The cards that can be found in the respective rooms (Need to be cut and sorted)
Various strategies could be used to complete. Groups may just collect the cards from each room and then sit down and try to puzzle it out. Other groups may use a process of elimination. If they pick up a card from Room 3 and it does not list Room 1 as a possible destination, than any space that has an arrow pointing to Room 1 can't possibly be Room 3.

The result should be an energetic twist on a classic favourite. I am expecting students to come with correct answers. (These are very gifted students). I plan on challenging them to prove that their solution is unique. If students claim it is impossible, I will question them as to why. Every mathematical step needs to be justified.

The materials can be customized to your situation. Choose a starting room and replace "Room 1" with the name or number of that space. Do the same thing with 8 other rooms around your building. I altered my activity to fit the Arts building of the local university. If you wanted to implement it on a smaller scale, set up nine "stations" around the classroom. Put a stack of cards at each one, and students could move around the room looking for logical connections.

This was a great learning experience for me. I struggled with the possibility of creating a puzzle with a viable solution. I often learn the most mathematics when I am trying to create meaningful experiences for my students.

I would like to see a possible "Questionless Scavenger Hunt" with more than 9 stops. That is the challenge if you choose to accept it.



  1. Cool networking problem. I'd love to see some student results.
    I wonder how long it will take these talented students to work out the problem once they gather the cards. Given the right (possibly divergent, definitely non-linear) minds, I suspect some will be able to reasonably quickly logic out solutions.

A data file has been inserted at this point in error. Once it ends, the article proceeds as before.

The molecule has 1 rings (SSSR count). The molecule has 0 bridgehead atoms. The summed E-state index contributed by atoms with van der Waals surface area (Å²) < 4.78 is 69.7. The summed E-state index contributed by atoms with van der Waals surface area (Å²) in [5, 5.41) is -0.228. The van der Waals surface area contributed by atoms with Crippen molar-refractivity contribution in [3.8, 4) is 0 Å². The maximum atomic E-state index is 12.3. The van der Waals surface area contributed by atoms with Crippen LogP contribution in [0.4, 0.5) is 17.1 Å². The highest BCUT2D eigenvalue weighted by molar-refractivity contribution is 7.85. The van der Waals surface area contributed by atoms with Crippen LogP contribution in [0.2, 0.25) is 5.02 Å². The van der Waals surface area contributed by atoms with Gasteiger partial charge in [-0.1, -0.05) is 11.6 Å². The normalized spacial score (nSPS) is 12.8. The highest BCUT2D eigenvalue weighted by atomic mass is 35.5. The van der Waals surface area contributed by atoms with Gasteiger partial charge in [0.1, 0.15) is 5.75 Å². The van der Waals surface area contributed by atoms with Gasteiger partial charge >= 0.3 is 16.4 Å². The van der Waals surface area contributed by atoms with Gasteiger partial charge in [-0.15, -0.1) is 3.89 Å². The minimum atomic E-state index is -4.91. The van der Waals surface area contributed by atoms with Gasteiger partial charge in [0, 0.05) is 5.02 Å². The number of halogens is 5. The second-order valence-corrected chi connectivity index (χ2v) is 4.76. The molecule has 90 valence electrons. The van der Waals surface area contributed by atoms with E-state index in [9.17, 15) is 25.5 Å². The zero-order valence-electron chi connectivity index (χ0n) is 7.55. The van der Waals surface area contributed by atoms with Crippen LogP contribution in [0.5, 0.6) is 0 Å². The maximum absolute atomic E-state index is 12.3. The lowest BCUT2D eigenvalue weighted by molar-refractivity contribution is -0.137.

- For the room locations, are you going to announce in advance that there are exactly 9 rooms, or will they need to go to the 2 anchor rooms to get the cards identifying the other rooms? The latter seems more entertaining to me, making one of the challenges to figure out how many rooms are involved. Once a team can report that out to "problem central", they can get the "map" and start reasoning.
    - Given potentially quick solutions, I suggest having a back-up problem or two ready in case of rapid solutions. I haven't investigated your map very closely, but one back-up could be determining whether this problem has a unique solution. Assuming it is a unique solution, could they re-define a 9-room, 3-question map whose solution was not unique?
    VERY COOL. Thanks for sharing.

  2. @casmusings
    The students will be given the map with the rooms on it at the beginning of the activity. They should be able to deduce how many more rooms their are. They do not know where they are however. They will have to run/safely walk around campus until they have collected the remianing 8 cards. (Anchor Room included).
    I am not sure how long gifted students may take, but, as mentioned in the post, my extension will be one of uniqueness. They can prove that theirs is unique, and then use their assumptions against themselves and build a model that is not. I love that idea!! I was just going to get them to reason, but creating their own will be great.
    Thanks for the input. I think I will make a series of blank 9 room, 3 choice sheets to test the uniqueness of solutions.
    Thanks for reading!

  3. Fabulous. Thanks for sharing! I am going to use it the first week of school for my "Advanced Apps" 8th graders to get them collaborating in small groups. I just changed the word "room" to "closet" and I will label the closet doors with envelopes/cards in our building so the kids don't have to bother anyone in any room. I'll be back to report in Sept.
    Chris F